As far as French VAT is concerned, the situation has become less clear over the last few years. The position adopted by the French tax authorities during tax audits has cast doubts over the VAT treatment applicable to waivers of debt and, more generally, to subsidies.
A recent decision of the French Administrative Supreme Court, stating that intra-group waivers of debt could also have adverse VAT effects, has reinforced these doubts.
The Supreme Court found that waivers of debt granted by a parent company to one of its subsidiaries should be considered as subsidies supplementing the price of services rendered. As such, these subsidies should be subject to VAT. Indeed, the subsidies were deemed to have enabled the reassessed company to provide services at prices below cost price, the prices being dictated by a group contract concluded beforehand. Consequently, the debt waiver should not be construed as a budget-balancing grant, but as a taxable subsidy, one directly linked to the price of the services provided by the subsidiary.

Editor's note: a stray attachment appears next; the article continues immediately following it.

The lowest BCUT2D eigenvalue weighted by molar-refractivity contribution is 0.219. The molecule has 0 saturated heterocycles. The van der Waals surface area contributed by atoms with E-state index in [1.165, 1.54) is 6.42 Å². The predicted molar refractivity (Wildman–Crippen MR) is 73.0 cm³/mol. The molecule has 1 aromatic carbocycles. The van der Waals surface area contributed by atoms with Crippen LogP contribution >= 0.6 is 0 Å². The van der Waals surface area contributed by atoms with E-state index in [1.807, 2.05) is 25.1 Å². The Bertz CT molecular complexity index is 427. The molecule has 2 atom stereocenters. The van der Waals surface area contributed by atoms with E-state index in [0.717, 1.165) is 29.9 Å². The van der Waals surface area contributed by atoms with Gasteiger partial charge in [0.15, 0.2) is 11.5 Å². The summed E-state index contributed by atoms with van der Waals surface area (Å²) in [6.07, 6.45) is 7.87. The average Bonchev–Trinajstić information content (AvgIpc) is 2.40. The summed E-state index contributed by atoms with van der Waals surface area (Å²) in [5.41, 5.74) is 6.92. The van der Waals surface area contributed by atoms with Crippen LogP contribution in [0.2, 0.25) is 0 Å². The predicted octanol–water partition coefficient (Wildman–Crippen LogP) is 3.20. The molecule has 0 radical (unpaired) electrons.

The position of the Supreme Court impacts inter-company services to the extent that, when a subsidy is considered as supplementing the price paid by a third party, the VAT due on the subsidy is not recoverable by the beneficiary. This has two effects:
- a VAT reassessment at the level of the company obtaining the waiver of debt or subsidy
- the inability to deduct such VAT at company level.
However, the French taxpayer may be able to challenge the tax authorities following the principle laid down by the ECJ in the Office Des Produits Wallons case.
Therefore, the recent decision by the French Administrative Supreme Court, strengthening the position of the French tax authorities, should prompt companies granting intra-group waivers of debts to consider the VAT consequences on a case-by-case basis, in light of the conditions in which they are granted.